12. Kaufman challenges the limiting instruction as inadequate in preventing unfair prejudice, particularly because it expanded the possible CRE 404(b) purposes for which such evidence could be considered. While the trial court’s pretrial order was narrower in its ruling as to the possible relevant purposes of knife possession and knife training evidence, the prosecution did specify to the court its evidentiary hypothesis with regard to each of the purposes specified in the adopted instruction. In supplementing its initial order, the court adopted the proposed instruction, finding a specific correlation between the other act evidence and the purposes listed in the instruction. The only purpose that the court considered too broad was that of “absence of mistake.” Accordingly, it deleted this purpose from the permissible list. Viewed in combination with the analysis in its pretrial order, the trial court’s limiting instruction is proper in terms of its list of permissible purposes.
13. Kaufman also takes issue with this change in language. In People v. Garner,806 P.2d 366, 374 (Colo. 1991), we stated a CRE 404(b) limiting instruction should refer to other act evidence as “transaction,” “act,” or “conduct,” as opposed to “offense” or “crime.” Here, the court was concerned that use of the term, “other transaction” evidence would be confusing to the jury because the instruction was to be read with regard to evidence concerning knife training and Kaufman’s tendency to always carry a knife. While we have preferred more neutral references to other act evidence, the court’s chosen language here does not carry the same prejudicial connotation that the words “crime” and “offense” do.
14. On each occasion, the court provided the limiting instruction before the testimony.
15. The brass knuckles were found on Kaufman’s person when he was arrested in Florida. Following a relevancy objection by the defense, the trial court allowed the prosecution to ask whether Kaufman had the brass knuckles with him on the date of the altercation. Kaufman replied that he did, and explained that he had just purchased them for a friend. Following this exchange, the court found the brass knuckles relevant because Kaufman could have potentially defended himself with them instead of using a knife. On redirect, however, Kaufman explained that he had carried the brass knuckles with him earlier on the date of the altercation, but that he had left them at Murray’s house before going out that evening, and therefore, did not have them during the fight. By this point, the brass knuckles had already been admitted as evidence, and the court made no further rulings on the appropriateness of this admission in light of Kaufman’s testimony.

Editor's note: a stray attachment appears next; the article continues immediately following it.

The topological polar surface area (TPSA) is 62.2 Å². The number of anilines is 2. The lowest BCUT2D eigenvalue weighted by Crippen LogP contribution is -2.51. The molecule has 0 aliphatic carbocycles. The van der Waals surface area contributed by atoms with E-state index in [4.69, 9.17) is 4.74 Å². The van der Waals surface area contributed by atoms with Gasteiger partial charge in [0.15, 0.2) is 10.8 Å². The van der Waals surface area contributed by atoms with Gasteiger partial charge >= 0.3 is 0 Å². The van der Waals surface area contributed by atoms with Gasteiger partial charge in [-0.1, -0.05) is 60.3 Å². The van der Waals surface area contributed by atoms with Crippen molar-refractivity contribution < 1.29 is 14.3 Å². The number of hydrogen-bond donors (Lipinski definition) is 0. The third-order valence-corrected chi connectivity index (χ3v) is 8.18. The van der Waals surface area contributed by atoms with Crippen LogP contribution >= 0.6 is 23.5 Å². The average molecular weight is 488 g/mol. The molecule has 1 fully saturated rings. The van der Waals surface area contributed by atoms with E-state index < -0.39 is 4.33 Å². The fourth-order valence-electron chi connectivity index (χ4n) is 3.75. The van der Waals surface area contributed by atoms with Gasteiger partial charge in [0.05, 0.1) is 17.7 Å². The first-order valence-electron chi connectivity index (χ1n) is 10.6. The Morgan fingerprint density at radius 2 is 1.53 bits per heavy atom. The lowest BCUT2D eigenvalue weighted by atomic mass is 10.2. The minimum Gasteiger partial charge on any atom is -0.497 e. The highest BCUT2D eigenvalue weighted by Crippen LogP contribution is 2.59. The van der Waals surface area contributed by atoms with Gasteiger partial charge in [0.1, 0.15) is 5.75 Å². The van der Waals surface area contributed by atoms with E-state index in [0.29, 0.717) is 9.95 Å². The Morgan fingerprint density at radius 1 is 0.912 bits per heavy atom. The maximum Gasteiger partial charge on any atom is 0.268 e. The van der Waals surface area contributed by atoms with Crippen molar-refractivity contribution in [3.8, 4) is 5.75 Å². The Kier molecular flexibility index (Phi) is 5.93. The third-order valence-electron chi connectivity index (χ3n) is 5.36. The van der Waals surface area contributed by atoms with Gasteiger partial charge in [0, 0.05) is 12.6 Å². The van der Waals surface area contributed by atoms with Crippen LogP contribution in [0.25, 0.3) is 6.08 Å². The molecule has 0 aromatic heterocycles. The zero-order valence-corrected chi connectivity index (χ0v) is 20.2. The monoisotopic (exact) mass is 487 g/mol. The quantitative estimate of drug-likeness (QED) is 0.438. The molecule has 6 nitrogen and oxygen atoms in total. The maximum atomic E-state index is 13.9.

16. A couple of weapons, including the machete, were found in the glove compartment of Kaufman’s car. He did not carry these items on his person at the time of the altercation, however.
17. Kaufman urges us to approve a per se rule, as adopted by other jurisdictions, that a weapon may not be admitted into evidence unless there is proof connecting it to both the crime and the defendant. See, e.g., People v. Tucker,317 Ill.App.3d 233, 250 Ill.Dec. 554, 738 N.E.2d 1023, 1030 (2000); see also People v. Drake,142 Mich.App. 357, 370 N.W.2d 355, 359-60 (1985) (finding error in the admission of two other weapons not connected to the charges at issue); People v. Freytes,48 A.D.2d 807, 369 N.Y.S.2d 411, 411-12 (1975) (finding error where a knife unrelated to the subject crime was admitted). We refrain from doing so today, and instead emphasize that other act evidence is only admissible if the trial court finds that it satisfies the requirements of the Spoto/Garner test.
18. This does not suggest that in criminal cases of those in the military, evidence of military training is always admissible. Rather, it is the particular testimony in this case that makes the evidence relevant to the crimes charged.
19. Kaufman states in his reply brief to this court that the police initially withheld Walko’s name and that he was not aware of the name at the time he made the drawing. He asserts that any similarity between the name written on the newspaper and “Christopher Walko” was mere coincidence.
20. In Masters v. People,58 P.3d 979, 1002 (Colo. 2002), we upheld the admission of the defendant’s drawings into evidence despite the lack of a limiting instruction, where defense counsel did not request an instruction when the evidence was first introduced and later refused the court’s offered instruction at the close of the evidence.
21. As was the case with the admissibility of other act evidence, because we hold that reversal of Kaufman’s convictions is necessary due to the erroneous second-degree assault instruction discussed in part III(A) of this opinion, we consider the issue of the mutual combat instruction purely in an attempt to provide guidance to the court upon retrial. We do not address whether the error in providing the mutual combat instruction was sufficiently prejudicial to require reversal under the harmless error standard.